2009 Box Office Review - Italy - Part 1
A 5% rise in box office this year to a gross of €623 didn’t push the admissions mark over last year’s performance in Italy. With 99 million admissions, Italy is just about flat with last year and down around 5% from 2007. There was a reduction in overall new releases this year to 355 from 376 in 2008. Italian films including co-productions accounted for 32% of the new releases while US films represented 45%.
Italian box office share was down about 5.5% from last year to 23.4% including co-productions, while Hollywood films controlled 63.5%, an increase of about 3.5% from ’08 and the best performance in the past five years.
The top two films for the year were Fox’s “Ice Age: Dawn of the Dinosaurs”(€29.7 million) released in 3D and Sony's "Angels and Demons" which captured €18.7 million from 780 screens. Italy was one of the top-performing countries for the earlier Dan Brown adaptation "The Da Vinci Code" where it earned €28.4 million in 2006.
“Harry Potter and the Half Blood Prince” launched mid-summer to an impressive €9.3 million with the widest release of the year on 890 screens. It stayed at number one for four weeks but finished at number three for the year with revenues of €18.4 million.
“Twilight New Moon’s” 699 screen release from Eagle Pictures scored the second largest opening weekend (just after “Avatar”) with €9.6 million at the box office and had a €13.7 thousand theater average. The film went on to cumulatively earn €16.4 million while the original film took €11.8 million in grosses.
Filmauro’s local production of comedy “Christmas in Beverly Hills” with €16.4 million placed fifth but didn’t match last year’s €25 million haul for “Christmas in Rio.”
Disney’s “Up” earned €15.4 million for sixth place among the top performing titles in Italy while Sony’s “2012” scored €14.3 million in cumulative revenue.
Medusa broke the top ten at number eight with Gennaro Nunziante’s comedy feature directorial debut “I Fall From the Clouds” earning €12.8 million followed by another local comedy, Filmauro’s “Italians” which brought in €12.2 million.
Sony’s Mexican film “7 Souls” ranked tenth for the year with €11.3 million at the box office.
With a record setting opening weekend for Italy, Avatar earned just over €9.6 million in three days from 848 screens, for a screen average of €11,382.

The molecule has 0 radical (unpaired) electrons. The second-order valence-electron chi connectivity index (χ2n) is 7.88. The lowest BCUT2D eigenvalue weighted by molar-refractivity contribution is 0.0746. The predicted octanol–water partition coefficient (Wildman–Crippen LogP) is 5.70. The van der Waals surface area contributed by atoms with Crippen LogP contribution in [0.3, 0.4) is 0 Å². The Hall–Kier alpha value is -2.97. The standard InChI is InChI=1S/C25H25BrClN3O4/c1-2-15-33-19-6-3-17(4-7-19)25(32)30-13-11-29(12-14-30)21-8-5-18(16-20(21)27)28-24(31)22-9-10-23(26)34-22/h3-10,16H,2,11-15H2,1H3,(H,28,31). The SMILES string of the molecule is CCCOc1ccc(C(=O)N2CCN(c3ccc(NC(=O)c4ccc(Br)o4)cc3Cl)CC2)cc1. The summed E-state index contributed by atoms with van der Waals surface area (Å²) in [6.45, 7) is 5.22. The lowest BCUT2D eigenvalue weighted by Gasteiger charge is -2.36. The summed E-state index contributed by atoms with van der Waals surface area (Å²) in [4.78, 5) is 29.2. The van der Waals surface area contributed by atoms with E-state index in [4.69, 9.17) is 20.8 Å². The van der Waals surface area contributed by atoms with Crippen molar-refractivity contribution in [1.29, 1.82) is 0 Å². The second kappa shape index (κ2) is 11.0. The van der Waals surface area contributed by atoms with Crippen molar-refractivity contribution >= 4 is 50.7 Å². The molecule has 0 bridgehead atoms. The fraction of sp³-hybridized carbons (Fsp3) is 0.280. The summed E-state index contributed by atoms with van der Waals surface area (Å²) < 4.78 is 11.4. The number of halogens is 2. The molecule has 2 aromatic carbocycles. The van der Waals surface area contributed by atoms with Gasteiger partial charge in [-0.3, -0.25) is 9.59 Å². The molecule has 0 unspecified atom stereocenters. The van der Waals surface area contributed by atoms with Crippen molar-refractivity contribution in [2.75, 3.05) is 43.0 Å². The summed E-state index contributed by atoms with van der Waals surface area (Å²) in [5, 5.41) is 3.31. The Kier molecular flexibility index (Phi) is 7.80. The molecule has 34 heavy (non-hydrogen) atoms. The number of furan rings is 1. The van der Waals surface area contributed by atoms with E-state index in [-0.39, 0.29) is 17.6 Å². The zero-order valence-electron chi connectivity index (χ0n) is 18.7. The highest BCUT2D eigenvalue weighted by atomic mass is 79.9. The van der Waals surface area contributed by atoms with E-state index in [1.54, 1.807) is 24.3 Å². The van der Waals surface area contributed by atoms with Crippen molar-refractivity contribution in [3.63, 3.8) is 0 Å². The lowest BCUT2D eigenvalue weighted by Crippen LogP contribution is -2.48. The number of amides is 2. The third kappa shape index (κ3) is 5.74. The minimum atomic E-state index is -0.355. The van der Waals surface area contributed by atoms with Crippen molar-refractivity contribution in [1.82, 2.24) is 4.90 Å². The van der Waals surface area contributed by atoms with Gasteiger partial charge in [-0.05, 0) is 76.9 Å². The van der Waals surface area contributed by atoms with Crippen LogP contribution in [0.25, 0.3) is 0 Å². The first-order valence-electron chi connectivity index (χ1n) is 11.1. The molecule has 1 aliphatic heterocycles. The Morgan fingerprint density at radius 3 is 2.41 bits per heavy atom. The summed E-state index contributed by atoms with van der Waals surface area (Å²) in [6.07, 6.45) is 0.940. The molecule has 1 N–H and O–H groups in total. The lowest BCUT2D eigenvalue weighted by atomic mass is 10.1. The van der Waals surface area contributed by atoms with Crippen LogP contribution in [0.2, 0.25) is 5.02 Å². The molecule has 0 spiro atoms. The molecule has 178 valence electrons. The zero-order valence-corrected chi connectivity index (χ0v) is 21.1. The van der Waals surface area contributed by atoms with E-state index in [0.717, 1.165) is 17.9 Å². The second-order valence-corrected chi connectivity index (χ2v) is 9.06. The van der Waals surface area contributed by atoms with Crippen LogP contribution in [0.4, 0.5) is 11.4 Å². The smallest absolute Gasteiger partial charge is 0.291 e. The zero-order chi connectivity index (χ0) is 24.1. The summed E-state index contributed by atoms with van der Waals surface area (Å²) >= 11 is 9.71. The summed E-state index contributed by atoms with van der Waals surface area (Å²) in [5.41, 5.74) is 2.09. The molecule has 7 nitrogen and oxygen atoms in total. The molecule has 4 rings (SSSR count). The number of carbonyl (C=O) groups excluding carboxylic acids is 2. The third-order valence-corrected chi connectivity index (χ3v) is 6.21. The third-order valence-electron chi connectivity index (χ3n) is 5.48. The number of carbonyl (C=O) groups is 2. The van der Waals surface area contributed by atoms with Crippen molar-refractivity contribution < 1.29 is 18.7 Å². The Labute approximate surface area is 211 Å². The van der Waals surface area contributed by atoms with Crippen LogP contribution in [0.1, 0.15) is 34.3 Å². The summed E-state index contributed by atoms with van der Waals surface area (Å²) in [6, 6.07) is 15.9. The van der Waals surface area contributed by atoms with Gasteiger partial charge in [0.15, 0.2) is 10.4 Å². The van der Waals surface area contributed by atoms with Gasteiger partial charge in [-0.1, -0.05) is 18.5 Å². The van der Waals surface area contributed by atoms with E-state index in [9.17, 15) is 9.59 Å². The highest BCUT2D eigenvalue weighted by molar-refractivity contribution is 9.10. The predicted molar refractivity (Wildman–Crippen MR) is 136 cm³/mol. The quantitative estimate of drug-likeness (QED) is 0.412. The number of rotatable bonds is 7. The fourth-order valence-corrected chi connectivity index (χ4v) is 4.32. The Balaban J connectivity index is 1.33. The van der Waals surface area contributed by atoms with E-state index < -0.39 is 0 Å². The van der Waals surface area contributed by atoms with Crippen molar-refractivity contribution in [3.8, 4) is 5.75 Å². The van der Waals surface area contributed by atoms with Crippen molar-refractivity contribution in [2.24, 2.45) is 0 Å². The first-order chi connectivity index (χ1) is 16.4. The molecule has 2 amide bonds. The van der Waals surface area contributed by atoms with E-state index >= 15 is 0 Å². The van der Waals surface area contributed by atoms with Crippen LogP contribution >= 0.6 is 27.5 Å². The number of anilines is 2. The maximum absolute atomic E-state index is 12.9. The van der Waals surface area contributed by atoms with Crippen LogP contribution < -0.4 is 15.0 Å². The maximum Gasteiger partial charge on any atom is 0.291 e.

The highest-grossing non-Hollywood foreign film was the Bim’s release of Swedish thriller “The Girl With the Dragon Tattoo” which took €3.8 million.
At the end of 2008, Italian companies and co-productions were able to benefit from a new €104 million tax shelter and tax credit scheme that was implemented to run until December 2010. That said, 2009 governmental cuts in arts funding from Fondo unico dello spettacolo (FUS) were reduced to €69.7 million, a 23% drop on 2008. Cinema support continues to represent 18.5% of the total fund allocation (19.5% in 2008) but many local producers are unable to tap into the tax incentives unless they can also count on the FUS fund to get a project off the ground.
The Italian government’s 24% stake in the Cinecittà studio facilities was put up for sale. Cinecittà Holding installed a new management team and absorbed film promotion body Filmitalia, following a sale of the Mediaport exhibition chain. The Minister for Culture hopes to set up a self-financing Agenzia Nazionale per il Cinema along the lines of the French CNC.
Italy’s Anti Audiovisual Piracy Federation reports that the film industry loses an estimated €530 million to piracy annually. Physical piracy such as bootleg DVDs, online/digital piracy such as downloaded films and indirect piracy such as gifts/viewing of pirated films are the most significant problems here.
The press and some in the local film community are concerned that some of the more prestigious English language films don’t have Italian distribution. Distributors blame the closure of 750 single screen cinemas in urban areas for the tougher market conditions for art house films. The rise to 60% of audiences at the box office who go to a multiplex for any given film, and the subsequent drop to 40% for urban cinemas, means that Italian, European and independent American films have more trouble reaching urban, adult audiences. Moreover, the spread of 3D in the larger cinemas takes away this important section of the film cinema circuit as the multiplexes program the blockbusters and single screens are left to the art house audiences.
Ellen Pittleman, http://hybridentus.com, is a veteran studio executive based in Los Angeles. Most recently, she served as SVP, International Co-Productions and Worldwide Acquisitions for Paramount Pictures. She also launched the DVD Premiere group there, with films including Jonathan Demme’s “Neil Young: Heart of Gold” and the sequel to the $100MM+ “Save the Last Dance.” Working from a marketing and distribution perspective, she consults on strategic planning, deal negotiation, acquisitions, film library valuation and feature development with clients from Rio to London to Beijing. She’s also currently developing a feature on George Foreman’s comeback years, among other projects.